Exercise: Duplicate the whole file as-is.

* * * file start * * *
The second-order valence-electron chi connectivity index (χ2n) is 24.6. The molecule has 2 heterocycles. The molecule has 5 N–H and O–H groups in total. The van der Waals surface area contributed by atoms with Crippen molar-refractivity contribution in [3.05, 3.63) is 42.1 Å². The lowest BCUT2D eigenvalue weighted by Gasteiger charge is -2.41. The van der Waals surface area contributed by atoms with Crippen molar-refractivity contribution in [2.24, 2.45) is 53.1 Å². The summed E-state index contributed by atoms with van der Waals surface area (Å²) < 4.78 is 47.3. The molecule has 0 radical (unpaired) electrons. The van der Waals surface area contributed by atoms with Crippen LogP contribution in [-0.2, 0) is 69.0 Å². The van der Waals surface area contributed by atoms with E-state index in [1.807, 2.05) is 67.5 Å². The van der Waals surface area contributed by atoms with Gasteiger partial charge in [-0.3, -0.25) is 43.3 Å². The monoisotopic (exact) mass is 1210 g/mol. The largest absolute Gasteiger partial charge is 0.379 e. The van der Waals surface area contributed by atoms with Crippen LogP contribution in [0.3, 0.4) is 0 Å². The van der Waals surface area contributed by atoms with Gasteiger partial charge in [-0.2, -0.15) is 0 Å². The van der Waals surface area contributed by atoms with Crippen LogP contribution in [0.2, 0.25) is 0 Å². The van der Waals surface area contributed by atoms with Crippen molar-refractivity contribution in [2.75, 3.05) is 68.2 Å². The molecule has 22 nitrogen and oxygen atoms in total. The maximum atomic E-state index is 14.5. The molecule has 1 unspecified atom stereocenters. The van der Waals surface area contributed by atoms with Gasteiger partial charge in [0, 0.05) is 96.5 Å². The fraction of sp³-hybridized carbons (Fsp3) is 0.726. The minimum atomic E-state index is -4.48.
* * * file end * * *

The second-order valence-electron chi connectivity index (χ2n) is 24.6. The molecule has 2 heterocycles. The molecule has 5 N–H and O–H groups in total. The van der Waals surface area contributed by atoms with Crippen molar-refractivity contribution in [3.05, 3.63) is 42.1 Å². The lowest BCUT2D eigenvalue weighted by Gasteiger charge is -2.41. The van der Waals surface area contributed by atoms with Crippen molar-refractivity contribution in [2.24, 2.45) is 53.1 Å². The summed E-state index contributed by atoms with van der Waals surface area (Å²) < 4.78 is 47.3. The molecule has 0 radical (unpaired) electrons. The van der Waals surface area contributed by atoms with Crippen LogP contribution in [-0.2, 0) is 69.0 Å². The van der Waals surface area contributed by atoms with E-state index in [1.807, 2.05) is 67.5 Å². The van der Waals surface area contributed by atoms with Gasteiger partial charge in [-0.3, -0.25) is 43.3 Å². The monoisotopic (exact) mass is 1210 g/mol. The largest absolute Gasteiger partial charge is 0.379 e. The van der Waals surface area contributed by atoms with Crippen LogP contribution in [0.3, 0.4) is 0 Å². The van der Waals surface area contributed by atoms with Gasteiger partial charge in [-0.2, -0.15) is 0 Å². The van der Waals surface area contributed by atoms with Crippen LogP contribution in [0.2, 0.25) is 0 Å². The van der Waals surface area contributed by atoms with Crippen molar-refractivity contribution in [2.75, 3.05) is 68.2 Å². The molecule has 22 nitrogen and oxygen atoms in total. The maximum atomic E-state index is 14.5. The molecule has 1 unspecified atom stereocenters. The van der Waals surface area contributed by atoms with Gasteiger partial charge in [0, 0.05) is 96.5 Å². The fraction of sp³-hybridized carbons (Fsp3) is 0.726. The minimum atomic E-state index is -4.48.